MIECHV Reauthorization Takes Important Step

Last week the U.S. House took a critical step in reauthorizing MIECHV. The Jackie Walorski Maternal and Child Home Visiting Reauthorization Act of 2022, a bipartisan bill that would reauthorize MIECHV, was passed unanimously on Wednesday. The bill includes many of the policy recommendations we have been advocating for, including:

  • Reauthorizing MIECHV for 5 years
  • Increasing base funding by $100 million starting in the fiscal year 2023
  • Phasing in additional federal matching funds beginning in the fiscal year 2024
  • Doubling the tribal set-aside
  • Dedicating funding for workforce support, retention, and case management
  • Allocating funding for research, evaluation, and administration as well as technical assistance
  • Continuing virtual home visiting options with model fidelity

Further activity occurred this week with the release of language providing for a Continuing Resolution, or CR, for the federal government for FFY 2023. This will fund the government in the short term and allow for further progress in the passage of MIECHV reauthorization while keeping the program operational in the interim.

MIECHV program authorization ends on Friday. Despite these advances, the program will likely lapse. Still, we are hopeful it will not last as long as the last program reauthorization of 2017-18, where programs and families faced uncertainty for nearly five months. PPC has been urging members of the Pennsylvania delegation to co-sponsor and support the passage of the legislation so more families can receive evidence-based home visiting services. We are pleased to note six delegation members are currently co-sponsors: Reps. Boyle, Evans, Fitzpatrick, Kelly, Smucker and Wild.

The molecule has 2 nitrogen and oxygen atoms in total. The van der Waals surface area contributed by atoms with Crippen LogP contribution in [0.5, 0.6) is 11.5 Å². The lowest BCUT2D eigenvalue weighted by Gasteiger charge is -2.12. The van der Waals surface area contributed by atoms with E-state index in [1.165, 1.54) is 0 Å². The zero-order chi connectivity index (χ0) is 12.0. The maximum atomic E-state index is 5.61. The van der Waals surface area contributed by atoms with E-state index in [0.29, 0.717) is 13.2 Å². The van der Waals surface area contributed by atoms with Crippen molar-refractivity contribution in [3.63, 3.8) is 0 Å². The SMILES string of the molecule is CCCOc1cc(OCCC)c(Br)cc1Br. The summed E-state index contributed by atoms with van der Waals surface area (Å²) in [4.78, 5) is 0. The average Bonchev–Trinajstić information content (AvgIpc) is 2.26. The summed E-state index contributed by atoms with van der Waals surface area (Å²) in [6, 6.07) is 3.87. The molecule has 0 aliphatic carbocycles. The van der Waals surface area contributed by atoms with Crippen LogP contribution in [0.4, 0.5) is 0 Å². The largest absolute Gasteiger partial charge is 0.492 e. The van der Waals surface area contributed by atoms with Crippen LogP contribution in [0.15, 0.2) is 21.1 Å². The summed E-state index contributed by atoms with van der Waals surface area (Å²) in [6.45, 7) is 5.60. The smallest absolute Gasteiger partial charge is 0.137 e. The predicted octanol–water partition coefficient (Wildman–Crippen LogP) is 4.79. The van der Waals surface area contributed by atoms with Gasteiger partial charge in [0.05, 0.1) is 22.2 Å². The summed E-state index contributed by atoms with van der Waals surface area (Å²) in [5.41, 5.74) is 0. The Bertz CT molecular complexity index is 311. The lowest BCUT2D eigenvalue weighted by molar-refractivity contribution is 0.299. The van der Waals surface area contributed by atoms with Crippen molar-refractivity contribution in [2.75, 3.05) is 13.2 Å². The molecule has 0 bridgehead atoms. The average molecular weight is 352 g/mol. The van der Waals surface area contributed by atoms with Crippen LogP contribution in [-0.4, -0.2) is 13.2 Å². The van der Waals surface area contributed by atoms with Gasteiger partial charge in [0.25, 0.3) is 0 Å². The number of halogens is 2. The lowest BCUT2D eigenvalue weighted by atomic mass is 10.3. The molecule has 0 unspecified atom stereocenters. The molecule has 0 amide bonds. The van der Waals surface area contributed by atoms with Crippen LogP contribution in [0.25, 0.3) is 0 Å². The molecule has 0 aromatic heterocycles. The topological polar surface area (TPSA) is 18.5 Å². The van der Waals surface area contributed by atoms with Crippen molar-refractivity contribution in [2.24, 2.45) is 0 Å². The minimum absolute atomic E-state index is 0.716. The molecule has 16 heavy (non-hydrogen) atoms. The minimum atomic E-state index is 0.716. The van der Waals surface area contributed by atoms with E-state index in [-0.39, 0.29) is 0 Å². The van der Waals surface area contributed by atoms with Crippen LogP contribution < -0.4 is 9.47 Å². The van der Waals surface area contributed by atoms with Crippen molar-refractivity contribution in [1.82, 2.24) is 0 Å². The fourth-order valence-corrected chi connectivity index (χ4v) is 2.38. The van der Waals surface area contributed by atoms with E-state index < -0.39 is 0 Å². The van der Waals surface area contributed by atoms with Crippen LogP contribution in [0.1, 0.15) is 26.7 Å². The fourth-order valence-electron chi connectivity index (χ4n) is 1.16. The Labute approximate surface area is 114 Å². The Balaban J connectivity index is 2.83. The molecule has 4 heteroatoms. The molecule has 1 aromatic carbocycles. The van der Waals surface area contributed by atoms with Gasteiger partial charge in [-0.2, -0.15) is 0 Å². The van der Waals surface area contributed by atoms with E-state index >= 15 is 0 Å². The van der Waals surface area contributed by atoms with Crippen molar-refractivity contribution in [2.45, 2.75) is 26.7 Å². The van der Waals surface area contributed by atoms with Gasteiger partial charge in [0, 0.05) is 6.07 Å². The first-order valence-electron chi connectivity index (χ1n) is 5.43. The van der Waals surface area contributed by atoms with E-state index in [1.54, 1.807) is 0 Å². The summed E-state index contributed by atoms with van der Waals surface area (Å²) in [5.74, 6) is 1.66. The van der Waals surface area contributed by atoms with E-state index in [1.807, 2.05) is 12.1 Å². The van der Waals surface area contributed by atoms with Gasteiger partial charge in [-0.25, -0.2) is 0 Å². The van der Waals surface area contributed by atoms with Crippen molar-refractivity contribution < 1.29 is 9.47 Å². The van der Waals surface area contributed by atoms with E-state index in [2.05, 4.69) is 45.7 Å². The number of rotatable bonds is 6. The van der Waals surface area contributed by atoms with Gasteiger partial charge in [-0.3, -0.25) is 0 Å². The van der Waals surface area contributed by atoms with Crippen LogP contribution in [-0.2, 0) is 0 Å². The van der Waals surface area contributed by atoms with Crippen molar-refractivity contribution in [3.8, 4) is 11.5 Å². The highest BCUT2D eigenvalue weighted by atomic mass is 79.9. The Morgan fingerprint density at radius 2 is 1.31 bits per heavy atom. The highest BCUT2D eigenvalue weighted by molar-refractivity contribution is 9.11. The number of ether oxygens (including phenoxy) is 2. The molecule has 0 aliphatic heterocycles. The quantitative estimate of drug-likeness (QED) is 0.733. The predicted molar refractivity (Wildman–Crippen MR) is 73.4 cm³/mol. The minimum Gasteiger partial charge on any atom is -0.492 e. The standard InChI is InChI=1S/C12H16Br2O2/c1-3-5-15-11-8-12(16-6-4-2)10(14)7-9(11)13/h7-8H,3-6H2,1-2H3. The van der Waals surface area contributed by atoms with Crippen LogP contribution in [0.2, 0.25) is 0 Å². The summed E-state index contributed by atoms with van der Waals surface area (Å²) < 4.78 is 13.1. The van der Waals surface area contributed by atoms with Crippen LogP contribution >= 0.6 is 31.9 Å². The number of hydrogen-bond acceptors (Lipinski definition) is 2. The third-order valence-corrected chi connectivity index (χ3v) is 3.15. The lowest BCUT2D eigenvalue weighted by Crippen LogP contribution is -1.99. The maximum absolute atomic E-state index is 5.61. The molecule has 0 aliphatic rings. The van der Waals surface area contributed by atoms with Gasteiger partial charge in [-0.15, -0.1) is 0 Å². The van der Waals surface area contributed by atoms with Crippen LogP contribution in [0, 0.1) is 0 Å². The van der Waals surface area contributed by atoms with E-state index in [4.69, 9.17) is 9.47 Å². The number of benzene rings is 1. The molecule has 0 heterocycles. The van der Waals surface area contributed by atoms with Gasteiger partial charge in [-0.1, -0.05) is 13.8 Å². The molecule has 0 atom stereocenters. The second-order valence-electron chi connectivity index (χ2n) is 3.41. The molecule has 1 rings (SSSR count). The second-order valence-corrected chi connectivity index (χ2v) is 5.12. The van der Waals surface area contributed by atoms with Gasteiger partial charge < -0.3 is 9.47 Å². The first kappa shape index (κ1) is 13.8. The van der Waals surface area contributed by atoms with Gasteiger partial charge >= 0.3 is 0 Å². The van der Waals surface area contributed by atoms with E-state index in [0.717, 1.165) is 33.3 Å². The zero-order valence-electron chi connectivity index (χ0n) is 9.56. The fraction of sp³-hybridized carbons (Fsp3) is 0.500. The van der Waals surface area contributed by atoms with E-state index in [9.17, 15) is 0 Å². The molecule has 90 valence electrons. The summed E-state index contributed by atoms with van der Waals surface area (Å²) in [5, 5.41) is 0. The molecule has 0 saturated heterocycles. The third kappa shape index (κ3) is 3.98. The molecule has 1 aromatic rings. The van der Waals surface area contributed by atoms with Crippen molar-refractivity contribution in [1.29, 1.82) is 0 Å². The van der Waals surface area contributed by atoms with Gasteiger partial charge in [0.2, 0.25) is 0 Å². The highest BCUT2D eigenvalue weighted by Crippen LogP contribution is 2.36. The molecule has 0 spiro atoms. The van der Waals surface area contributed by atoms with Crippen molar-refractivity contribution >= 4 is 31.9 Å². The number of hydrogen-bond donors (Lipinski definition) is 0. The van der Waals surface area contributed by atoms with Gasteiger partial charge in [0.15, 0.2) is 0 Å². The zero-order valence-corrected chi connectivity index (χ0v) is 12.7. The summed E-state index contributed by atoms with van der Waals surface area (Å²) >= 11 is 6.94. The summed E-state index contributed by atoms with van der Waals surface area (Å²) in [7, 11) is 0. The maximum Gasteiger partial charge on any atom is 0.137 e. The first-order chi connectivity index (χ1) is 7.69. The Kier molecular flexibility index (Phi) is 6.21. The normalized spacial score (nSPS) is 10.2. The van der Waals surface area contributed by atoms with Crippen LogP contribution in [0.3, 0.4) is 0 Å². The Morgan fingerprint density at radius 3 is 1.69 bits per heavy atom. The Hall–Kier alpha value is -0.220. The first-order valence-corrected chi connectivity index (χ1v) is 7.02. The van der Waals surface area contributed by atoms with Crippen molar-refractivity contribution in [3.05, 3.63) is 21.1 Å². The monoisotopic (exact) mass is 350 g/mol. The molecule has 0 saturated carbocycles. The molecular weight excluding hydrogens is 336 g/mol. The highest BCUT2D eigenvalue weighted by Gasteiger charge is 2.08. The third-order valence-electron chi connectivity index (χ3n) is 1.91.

September Legislative Session Days End Without Surprise

The state Capitol was quiet during the last legislative session days of the month, where the House was in session for six voting days, and the state Senate convened for five days. The House Children and Youth Committee held a voting meeting on multiple bills we have been following. SB 522 by Sen. Baker (R-Luzerne) would require all children under 2 and at-risk pregnant mothers to receive a blood lead test; the bill was amended and passed unanimously from the committee. PPC and the Lead-Free Promise Project support the bill. Also passed from the committee was HB 2400 by Rep. Mehaffie (R-Dauphin). This bill would allow teacher experience to be used instead of higher education for child care centers seeking to reach a higher Keystone STAR level, which PPC opposed along with multiple early care and education advocacy organizations in the Start Strong PA child care campaign and Pre-K for PA campaign. Two bills were passed unanimously by the committee: HB 2174 by Rep. Major (R-Armstrong), which addresses child abuse reporting, and HR 228 by Minority Chairwoman Delissio (D-Philadelphia), which requires the Joint State Government Commission to review all laws and regulations in the Human Services Code that have exacerbated trauma in children and families. The final action taken by the committee was to adopt a letter to the IRRC asking for a review of the 3,700 regulations that pertain to foster care families to update the code.